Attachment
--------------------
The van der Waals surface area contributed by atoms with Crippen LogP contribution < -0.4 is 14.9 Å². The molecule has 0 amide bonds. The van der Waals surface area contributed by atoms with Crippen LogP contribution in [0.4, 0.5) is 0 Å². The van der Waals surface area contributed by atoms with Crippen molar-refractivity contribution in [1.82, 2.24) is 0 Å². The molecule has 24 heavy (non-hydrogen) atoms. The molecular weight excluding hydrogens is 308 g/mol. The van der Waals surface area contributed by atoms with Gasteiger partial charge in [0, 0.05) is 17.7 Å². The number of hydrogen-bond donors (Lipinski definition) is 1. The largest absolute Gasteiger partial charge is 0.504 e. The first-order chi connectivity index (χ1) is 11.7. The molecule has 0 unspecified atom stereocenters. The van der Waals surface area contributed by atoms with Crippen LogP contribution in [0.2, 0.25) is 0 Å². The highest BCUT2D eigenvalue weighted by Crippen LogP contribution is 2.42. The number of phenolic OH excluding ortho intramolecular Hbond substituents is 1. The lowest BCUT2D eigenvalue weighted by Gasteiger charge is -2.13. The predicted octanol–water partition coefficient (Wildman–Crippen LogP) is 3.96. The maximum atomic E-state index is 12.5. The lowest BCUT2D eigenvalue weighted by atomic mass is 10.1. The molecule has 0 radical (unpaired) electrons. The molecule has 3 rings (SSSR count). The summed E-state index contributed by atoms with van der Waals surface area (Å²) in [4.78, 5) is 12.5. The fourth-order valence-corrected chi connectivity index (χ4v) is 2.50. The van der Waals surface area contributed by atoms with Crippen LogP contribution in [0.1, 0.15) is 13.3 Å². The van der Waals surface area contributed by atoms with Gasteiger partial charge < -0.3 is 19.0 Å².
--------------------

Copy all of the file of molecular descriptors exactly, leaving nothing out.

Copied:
The van der Waals surface area contributed by atoms with Crippen LogP contribution < -0.4 is 14.9 Å². The molecule has 0 amide bonds. The van der Waals surface area contributed by atoms with Crippen LogP contribution in [0.4, 0.5) is 0 Å². The van der Waals surface area contributed by atoms with Crippen molar-refractivity contribution in [1.82, 2.24) is 0 Å². The molecule has 24 heavy (non-hydrogen) atoms. The molecular weight excluding hydrogens is 308 g/mol. The van der Waals surface area contributed by atoms with Gasteiger partial charge in [0, 0.05) is 17.7 Å². The number of hydrogen-bond donors (Lipinski definition) is 1. The largest absolute Gasteiger partial charge is 0.504 e. The first-order chi connectivity index (χ1) is 11.7. The molecule has 0 unspecified atom stereocenters. The van der Waals surface area contributed by atoms with Crippen LogP contribution in [0.2, 0.25) is 0 Å². The highest BCUT2D eigenvalue weighted by Crippen LogP contribution is 2.42. The number of phenolic OH excluding ortho intramolecular Hbond substituents is 1. The lowest BCUT2D eigenvalue weighted by Gasteiger charge is -2.13. The predicted octanol–water partition coefficient (Wildman–Crippen LogP) is 3.96. The maximum atomic E-state index is 12.5. The lowest BCUT2D eigenvalue weighted by atomic mass is 10.1. The molecule has 0 radical (unpaired) electrons. The molecule has 3 rings (SSSR count). The summed E-state index contributed by atoms with van der Waals surface area (Å²) in [4.78, 5) is 12.5. The fourth-order valence-corrected chi connectivity index (χ4v) is 2.50. The van der Waals surface area contributed by atoms with Crippen LogP contribution in [0.1, 0.15) is 13.3 Å². The van der Waals surface area contributed by atoms with Gasteiger partial charge < -0.3 is 19.0 Å².